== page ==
What are “whole foods?” Whole foods are types of foods in their natural or unprocessed state. You can think of them as produce you might buy in the fruits and vegetable section of the grocery store or proteins at the fish and meat counter. Another simple way to think about this, is to eat mostly plants. Whole foods have not been altered with additives, artificial flavors or preservatives. They’re typically dense with nutrients to help our body function well. The majority of our food choices should be from these whole foods.

Whole foods include:

  • Fruits and vegetables
  • Whole grains like 100% whole wheat pasta/bread, quinoa, barley, oats
  • Nuts and seeds
  • Lean proteins like fish, chicken, turkey, tofu, and beans
  • Herbs and spices like garlic, ginger, turmeric, cilantro, basil

What are processed foods?

These are foods that have been altered from their original form and processed together with other foods. This isn’t necessarily a bad thing! Most of the food we eat has been processed to some degree, and processed foods should not be avoided altogether. The important thing is to try to minimize “highly processed” foods like fast foods or pre-packaged foods. While generally speaking they are often delicious, they also often contain added substances to improve either flavor, texture, shelf life, or often all three. These foods tend to be much higher in less healthful fat sources, salt, and sugar than our body needs for overall health.

Processed foods include:

  • Refined grains like white bread, pasta, cereals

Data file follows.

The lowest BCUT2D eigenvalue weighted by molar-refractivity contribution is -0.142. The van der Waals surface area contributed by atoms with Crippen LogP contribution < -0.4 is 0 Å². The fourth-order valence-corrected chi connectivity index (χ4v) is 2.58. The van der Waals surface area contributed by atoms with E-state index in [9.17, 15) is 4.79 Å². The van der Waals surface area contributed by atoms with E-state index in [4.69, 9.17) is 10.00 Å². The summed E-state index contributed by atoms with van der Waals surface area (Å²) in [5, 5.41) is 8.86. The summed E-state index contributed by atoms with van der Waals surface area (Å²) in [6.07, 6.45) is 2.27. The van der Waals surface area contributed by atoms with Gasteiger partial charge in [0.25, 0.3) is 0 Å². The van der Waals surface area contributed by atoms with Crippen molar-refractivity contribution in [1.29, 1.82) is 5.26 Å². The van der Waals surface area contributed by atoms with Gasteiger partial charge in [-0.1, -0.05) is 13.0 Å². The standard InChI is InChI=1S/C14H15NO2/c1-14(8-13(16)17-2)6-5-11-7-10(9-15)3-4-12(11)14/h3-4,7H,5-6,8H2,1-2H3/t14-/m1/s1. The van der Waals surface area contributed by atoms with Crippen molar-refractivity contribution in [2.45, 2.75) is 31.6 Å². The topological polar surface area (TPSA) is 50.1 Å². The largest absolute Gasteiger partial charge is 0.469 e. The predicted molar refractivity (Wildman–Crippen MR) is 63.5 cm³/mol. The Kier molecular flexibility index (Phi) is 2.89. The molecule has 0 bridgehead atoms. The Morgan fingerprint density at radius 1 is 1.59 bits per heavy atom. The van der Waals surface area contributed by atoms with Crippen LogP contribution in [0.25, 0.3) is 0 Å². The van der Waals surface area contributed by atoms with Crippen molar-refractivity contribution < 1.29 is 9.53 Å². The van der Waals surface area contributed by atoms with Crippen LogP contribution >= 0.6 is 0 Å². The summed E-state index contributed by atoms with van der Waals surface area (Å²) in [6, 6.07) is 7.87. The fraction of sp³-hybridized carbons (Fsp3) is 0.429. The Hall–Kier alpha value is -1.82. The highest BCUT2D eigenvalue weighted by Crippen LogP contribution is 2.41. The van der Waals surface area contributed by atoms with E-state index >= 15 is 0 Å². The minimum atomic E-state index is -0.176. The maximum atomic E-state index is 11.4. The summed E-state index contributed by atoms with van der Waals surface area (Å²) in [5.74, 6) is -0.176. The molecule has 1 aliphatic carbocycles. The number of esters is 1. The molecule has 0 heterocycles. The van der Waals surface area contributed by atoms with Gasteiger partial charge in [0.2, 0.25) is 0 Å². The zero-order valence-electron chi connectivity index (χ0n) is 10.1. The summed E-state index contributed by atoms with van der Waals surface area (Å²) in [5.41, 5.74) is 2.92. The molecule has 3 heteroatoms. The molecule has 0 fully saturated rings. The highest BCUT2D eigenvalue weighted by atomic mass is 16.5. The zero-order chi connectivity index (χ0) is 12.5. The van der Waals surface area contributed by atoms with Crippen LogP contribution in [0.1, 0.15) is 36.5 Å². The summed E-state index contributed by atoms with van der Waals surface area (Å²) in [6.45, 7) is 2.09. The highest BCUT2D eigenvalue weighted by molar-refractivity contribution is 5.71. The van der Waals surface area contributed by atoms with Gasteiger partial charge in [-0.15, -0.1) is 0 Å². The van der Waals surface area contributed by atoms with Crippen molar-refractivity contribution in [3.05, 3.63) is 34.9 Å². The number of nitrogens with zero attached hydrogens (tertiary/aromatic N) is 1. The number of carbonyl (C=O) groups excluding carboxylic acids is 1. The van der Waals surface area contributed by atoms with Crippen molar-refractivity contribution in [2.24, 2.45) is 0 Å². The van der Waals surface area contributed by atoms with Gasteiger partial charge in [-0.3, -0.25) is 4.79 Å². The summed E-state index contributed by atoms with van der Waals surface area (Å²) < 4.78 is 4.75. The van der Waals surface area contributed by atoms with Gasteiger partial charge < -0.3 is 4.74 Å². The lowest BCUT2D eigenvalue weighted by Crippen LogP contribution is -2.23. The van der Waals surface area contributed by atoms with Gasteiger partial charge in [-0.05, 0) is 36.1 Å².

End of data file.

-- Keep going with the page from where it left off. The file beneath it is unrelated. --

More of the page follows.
• Packaged snacks like potato chips, cookies, candy
  • Canned foods
  • Deli meats
  • Fast foods (with some exceptions!)

What the experts say

Here is what we learned from oncology dietitian, Peter Adintori, MS, RD, CSO, CDN, CNSC who shared his professional wisdom with us:

We sat down with Peter for his take, and asked him the question, “What is your philosophy when it comes to advising cancer survivors on how to approach food and nutrition?”

"During treatment, many symptoms may arise, which can drastically affect people’s relationship with food. I begin my sessions with survivors addressing this issue head-on. It’s important to acknowledge that these circumstances are individualized and everyone has their own experience with nutrition during treatment. Survivors should incorporate nutrition as a tool for health and also a source of enjoyment and celebration, as we know food can serve so many purposes in our lives.

Available data show that incorporating more plant-based whole foods such as fresh fruits, vegetables, beans, nuts, seeds, and whole grains is beneficial not just for cancer risk reduction but for many chronic diseases. So, I always encourage my patients to think of opportunities to include more of these foods in their eating choices throughout the week, while prioritizing the inclusion of foods that are important to them personally and culturally.  

We also know that sugar is the elephant in the room during these conversations, so we asked Peter, “what is your professional opinion when it comes to sugar for cancer survivors?” Sugar is always at the front of mind of patients and survivors as a source of confusion and concern.

However, when it comes to foods, so many of them have sugars in one form or another.